Thursday, August 13, 2015

WWA: The Retribution (2003 PPV)

Glascow, Scotland
December 06, 2002 (aired February 9, 2003)

This was a surprise to me when I first heard about it because by this point, you already had NWA-TNA (that's the original moniker for Impact Wrestling, kids) and that was the "cool" alternative to WWE. So it was easy to assume that once TNA became a thing, the World Wrestling All-Stars tour would be nothing more than a distant memory... and yet here we were in 2003, the overall fourth Pay-Per-View event under the WWA brand. And in even more of a surprise, you actually have some TNA talent on here, including then-reigning NWA World Champion Jeff Jarrett. So that's something.

Your commentary team comprises Jeremy Borash (who doubles as ring announcer) and the Disco Inferno. Happy to see that they stuck with a team that works. Borash is fairly passable for the most part and Disco is at least pleasant to listen to. They're no Monsoon-Ventura or JR-King, but they get the job done.

Your commissioner for tonight's show is Mike Sanders, a guy known for a brief stint towards the tail end of WCW's existence. I suppose, at this point, if you can't afford a big name to be a one-time-only commish, might as well go for someone who at least worked for one of the big two. On the bright side, however, at Sanders is somewhat coherent in his promos, so there's something.

Shark Boy defeated Kazarian in a pretty decent opener. Both guys were also in TNA at the time.

Konnan pins Nate Webb in, like, three seconds after Perry Saturn came beat the crap out of Webb with his usual moves (powerbomb, Death Valley Driver, Rings of Saturn). This was a thing that happened.

Johnny Swinger and Buff Bagwell defeated Norman Smiley and Malice (WCW's The Wall) in an otherwise forgetable time filling affair. This just so happened to be a thing that happened with four guys who generally have nothing to do with each other, but there you go. If there is one weakness to these PPVs, it's that sometimes you have these odd pairings and little background to care otherwise.

Teo beat Puppet in another hardcore "little person" match... but this time we got Midajah (Scott Steiner's former valet with nothing to do, apparently) serving as special referee. This is like, what? The third PPV in a row these two have been going at it? It's like the midget equivalent of John Cena vs. Randy Orton, for fuck's sake.

Mike Sanders defeated Joe E. Legend in a match that was just there.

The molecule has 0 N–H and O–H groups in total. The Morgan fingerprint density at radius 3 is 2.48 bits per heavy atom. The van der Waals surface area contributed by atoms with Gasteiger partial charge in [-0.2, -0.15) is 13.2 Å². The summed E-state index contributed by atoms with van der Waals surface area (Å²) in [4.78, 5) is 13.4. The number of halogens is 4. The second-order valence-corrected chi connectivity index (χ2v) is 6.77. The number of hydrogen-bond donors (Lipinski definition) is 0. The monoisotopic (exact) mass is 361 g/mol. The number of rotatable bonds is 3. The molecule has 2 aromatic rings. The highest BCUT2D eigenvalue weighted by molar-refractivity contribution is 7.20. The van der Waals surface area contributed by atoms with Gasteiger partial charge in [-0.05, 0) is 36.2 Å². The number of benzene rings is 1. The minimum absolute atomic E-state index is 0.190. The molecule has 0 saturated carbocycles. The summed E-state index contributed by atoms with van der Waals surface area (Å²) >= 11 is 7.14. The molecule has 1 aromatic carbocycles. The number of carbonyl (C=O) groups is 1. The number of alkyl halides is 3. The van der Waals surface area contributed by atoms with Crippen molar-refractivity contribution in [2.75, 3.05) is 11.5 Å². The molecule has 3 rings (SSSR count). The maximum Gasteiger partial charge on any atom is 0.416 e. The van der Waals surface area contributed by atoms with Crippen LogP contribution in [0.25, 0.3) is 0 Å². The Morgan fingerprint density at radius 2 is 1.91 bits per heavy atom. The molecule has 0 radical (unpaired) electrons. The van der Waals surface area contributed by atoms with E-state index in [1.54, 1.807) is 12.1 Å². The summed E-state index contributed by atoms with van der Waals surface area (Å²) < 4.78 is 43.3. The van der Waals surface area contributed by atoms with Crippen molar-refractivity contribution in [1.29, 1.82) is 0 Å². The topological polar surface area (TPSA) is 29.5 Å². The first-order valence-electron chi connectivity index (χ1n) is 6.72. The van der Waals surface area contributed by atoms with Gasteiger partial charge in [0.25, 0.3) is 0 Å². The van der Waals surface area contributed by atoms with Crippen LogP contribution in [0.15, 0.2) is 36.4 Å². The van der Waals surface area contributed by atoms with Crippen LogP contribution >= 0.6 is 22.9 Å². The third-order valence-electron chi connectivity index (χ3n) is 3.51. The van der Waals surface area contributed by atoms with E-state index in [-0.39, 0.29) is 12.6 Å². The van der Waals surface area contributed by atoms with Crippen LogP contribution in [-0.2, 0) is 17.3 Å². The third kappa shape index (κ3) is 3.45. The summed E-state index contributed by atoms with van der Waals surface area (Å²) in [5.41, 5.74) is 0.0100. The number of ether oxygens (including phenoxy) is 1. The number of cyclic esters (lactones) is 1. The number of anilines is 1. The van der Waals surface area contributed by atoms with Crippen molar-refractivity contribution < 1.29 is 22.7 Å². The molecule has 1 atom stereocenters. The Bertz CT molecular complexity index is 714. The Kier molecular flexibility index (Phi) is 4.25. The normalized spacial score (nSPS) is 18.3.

NWA World Champion Jeff Jarrett defeated Nathan Jones to retain the title... I honestly don't know what people saw in this Nathan Jones character to treat him like a big deal because, good lord, I've seen El Gigante put on better showings. But more than anything, I don't know what WWE was thinking when they signed this guy shortly thereafter and gave him his one Wrestlemania moment of running in during an Undertaker vs. Big Show and A-Train handicap match... which originally going to be Taker and Jones vs. Show and Albert, but WWE wisely saw how much of a bust this guy was and... well, goes to show that just because someone "looks" like a star doesn't mean they're worth the star.

Sabu beat Simon Diamond and Perry Saturn in a three-way hardcore match when Sabu pinned Simon... meh. Went on too long, didn't care, and after all the little bits where Saturn would beat up midgets and some jobber, he didn't play so much as a big role in this. He didn't win the thing nor did he get pinned. It's as though he didn't matter and we probably would've been better off with Sabu and Diamond going at it one-on-one while Saturn did something else. I mean, it just feels like a waste of the guy.

Lex Luger defeated Sting to win the vacant WWA World Title... a week later, Sting would beat Luger for the title at a live event... which makes watching this in 2003 feel completely worthless because this was already old hat. This match, comprising a couple mid-match promos and a run-in El-Kabong from Jeff Jarrett, was not very good. Maybe Luger couldn't go or didn't care to go, but for some reason, this felt like two big-name guys content with putting on a half-assed match and hope the crowd didn't notice. Luger would fall off the radar shortly after this, while Sting would eventually make his way over to TNA and become something of a staple there for the next decade.

Months after their previous PPV event, Retribution is just sorta there, almost as if to say that WWA was still a thing. In all honesty, though, The Retribution was not that great of a show. It wasn't completely goofy, gimmicky, or outright awful - though some would suggest otherwise - but it was also a show that felt somewhat tossed together with little thought or care behind it. As a result, there was very little reason to care about most of these matches beyond "a bunch of names wrestling" and even then, the wrestling was nothing to write home about. Even Shark Boy and Kazarian more than likely had better matches in TNA than they did here.

So, that's four down. One to go... should be fun... I hope.

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